To put the point in another way, we could say that we valued this activity, physicsr, uniquely highly - and we would then be able to say that making realistic models is essential to physicsr.  But this is achieving nothing, because we realise that we have merely used a persuasive definition - we could have defined 'physicsx' any way we wanted, and so can our antirealist critics.  We are actually trying to capture some pre-existing classification, some concept, not merely invent one of our own.  
   To capture this concept, we find that we need to return to the broadly inclusive aim, where truth is primary and explanationx is secondary.  But Van Fraassen is correct that this implies that the antirealist interpretation of 'explanationx', in which it involves the reduction of observable phenomena to simple mathematical structures, is equally as acceptable as the interpretation which involves using realistic models of  low-observability entities.

   In brief, realists and antirealists cannot use the aim of physics as a simple stick with which to beat their opponent.
  But, as we argue in the chapter on realism and antirealism, the overall aim of truth provides a weighty argument for attempting realism (unless the antirealist can prove that it is impossible).  The whole truth will include the truth about low-observability aspects of nature.  Therefore an antirealistic physicist who refuses to seek the truth about the microworld is not doing his duty.
   An antirealist could respond by saying that he is at liberty to restrict the aim of physics to seeking the truth only about aspects of nature which are highly observable.  Once again, this is true, but it is a persuasive definition.  The easy victory is Pyrrhic, because the antirealist has failed to capture the pre-existing classification of 'physicist'.

   Suppose that the antirealist responds that he is not just arbitrarily inventing convenient definitions of 'physicsx' - we cannot obtain the truth about low-observability aspects of nature; evidence, acting indirectly,  is not capable of achieving it.  Therefore the realist aim is not rational.  This response is important, but it is no longer an argument based on juggling with the aims of physics.  Realists and antirealists need to accept that the activity in which they are both interested - which they both value - is characterised by the primary search for truth, and the secondary search for explanation (loosely defined).  The resolution of their disagreement needs to be achieved within this constraint.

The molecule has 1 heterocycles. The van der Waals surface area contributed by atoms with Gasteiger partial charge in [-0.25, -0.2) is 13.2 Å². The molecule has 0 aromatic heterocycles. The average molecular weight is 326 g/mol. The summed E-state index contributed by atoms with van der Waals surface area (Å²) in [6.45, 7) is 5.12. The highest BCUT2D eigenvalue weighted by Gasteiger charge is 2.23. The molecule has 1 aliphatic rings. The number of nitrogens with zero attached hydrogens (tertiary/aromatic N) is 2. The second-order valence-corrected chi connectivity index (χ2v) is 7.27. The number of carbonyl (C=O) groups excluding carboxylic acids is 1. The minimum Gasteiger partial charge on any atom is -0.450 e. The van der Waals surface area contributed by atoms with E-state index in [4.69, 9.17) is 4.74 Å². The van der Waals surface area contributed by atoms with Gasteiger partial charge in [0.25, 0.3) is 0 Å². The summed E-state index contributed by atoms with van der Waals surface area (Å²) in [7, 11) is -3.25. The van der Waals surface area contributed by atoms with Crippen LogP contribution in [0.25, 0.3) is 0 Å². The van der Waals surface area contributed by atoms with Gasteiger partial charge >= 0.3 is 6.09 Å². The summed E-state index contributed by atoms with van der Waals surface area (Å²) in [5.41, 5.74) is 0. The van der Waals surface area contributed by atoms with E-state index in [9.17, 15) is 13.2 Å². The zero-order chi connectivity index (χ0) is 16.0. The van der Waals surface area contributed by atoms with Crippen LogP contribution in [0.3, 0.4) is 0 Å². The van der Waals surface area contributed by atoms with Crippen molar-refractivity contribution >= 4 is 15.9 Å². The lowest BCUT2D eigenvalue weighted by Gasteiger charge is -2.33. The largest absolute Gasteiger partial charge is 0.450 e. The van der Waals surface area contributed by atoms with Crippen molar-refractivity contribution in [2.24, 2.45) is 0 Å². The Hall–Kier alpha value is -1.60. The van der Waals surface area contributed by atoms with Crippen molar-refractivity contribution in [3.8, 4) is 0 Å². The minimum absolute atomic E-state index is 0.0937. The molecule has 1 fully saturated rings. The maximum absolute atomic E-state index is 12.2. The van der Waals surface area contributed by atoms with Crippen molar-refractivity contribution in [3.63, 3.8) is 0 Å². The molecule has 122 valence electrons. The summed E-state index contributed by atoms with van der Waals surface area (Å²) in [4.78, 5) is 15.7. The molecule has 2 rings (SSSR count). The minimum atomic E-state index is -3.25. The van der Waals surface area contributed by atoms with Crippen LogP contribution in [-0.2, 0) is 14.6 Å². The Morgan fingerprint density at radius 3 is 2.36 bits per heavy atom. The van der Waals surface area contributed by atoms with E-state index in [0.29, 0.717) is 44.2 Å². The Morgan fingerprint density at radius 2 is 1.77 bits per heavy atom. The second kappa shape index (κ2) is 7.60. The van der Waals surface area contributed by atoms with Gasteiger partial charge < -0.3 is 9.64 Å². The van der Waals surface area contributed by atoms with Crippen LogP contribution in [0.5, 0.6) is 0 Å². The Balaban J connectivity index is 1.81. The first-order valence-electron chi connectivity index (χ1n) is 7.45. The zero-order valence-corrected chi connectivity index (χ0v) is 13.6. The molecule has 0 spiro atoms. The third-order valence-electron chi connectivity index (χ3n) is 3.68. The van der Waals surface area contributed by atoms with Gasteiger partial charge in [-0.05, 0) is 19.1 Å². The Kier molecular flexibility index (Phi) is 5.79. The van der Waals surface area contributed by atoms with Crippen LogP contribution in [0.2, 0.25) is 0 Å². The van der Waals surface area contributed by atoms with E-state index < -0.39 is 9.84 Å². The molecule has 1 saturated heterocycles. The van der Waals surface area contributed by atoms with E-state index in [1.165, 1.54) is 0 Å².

Bacon (The New Organon Bk.1 LXXXI): "The true and lawful goal of the sciences is none other than this: that human life be endowed with new discoveries and powers".  This in turn is to be achieved by "the severe and rigid search after truth".   In Bk. 2 (p.267 LII) he writes of the aim as "an improvement in man's estate, and an enlargement of his power over nature".

Maxwell (1984) has argued that little sense can be made of physics unless the aim of physicists is regarded as Explanatory Truth rather than just Truth.

Poincaré (1905) (p.131) "Every law is held to be simple till the contrary is proved". We suggest that this is partly because we want it to be true and simple; it is also, as Poincaré says repeatedly, because we have evidence E that Tg "Mathematical Simplicity" is true.

Newton-Smith (1981) suggests that the aim of physicists is Truth + Explanation.

Dien Ho, at the BSPS conference in July 2001, presented some arguments heading towards this conclusion.  He was arguing that the logicist research programme of analysing explanation, broadly proceeding along lines established by Carl Hempel, had been degenerating for some time.  What we call an 'explanation', he argued, is always something which contains an epistemic (his word) component; the mere existence of a logical relationship between sentences is not sufficient.  Suppose, for example, that we agreed that physicists devise covering laws, universal generalisations from which particular observation statements can be logically deduced.  The question immediately arises "Why?" - why are they interested in this logical relationship rather than others?  The natural answer is that this is one of the ways by which they are trying to satisfy their desire for knowledge.  But this leads us towards the suggestion that it is this desire that is primary, and that satisfying it by devising covering laws is secondary.  It also implies that there may be other ways of satisfying it.

I read Burtt (1967) as an essay on this theme.  Present physics should takes its place as one in a sequence of human attempts to understand nature - although it is very different from, say, investigations based on animistic explanations, fundamentally both are part of the same human project; both have something fundamental in common, which is that both are attempts to seek explanatory truth - to reduce the distressing apparent arbitrariness of our experience.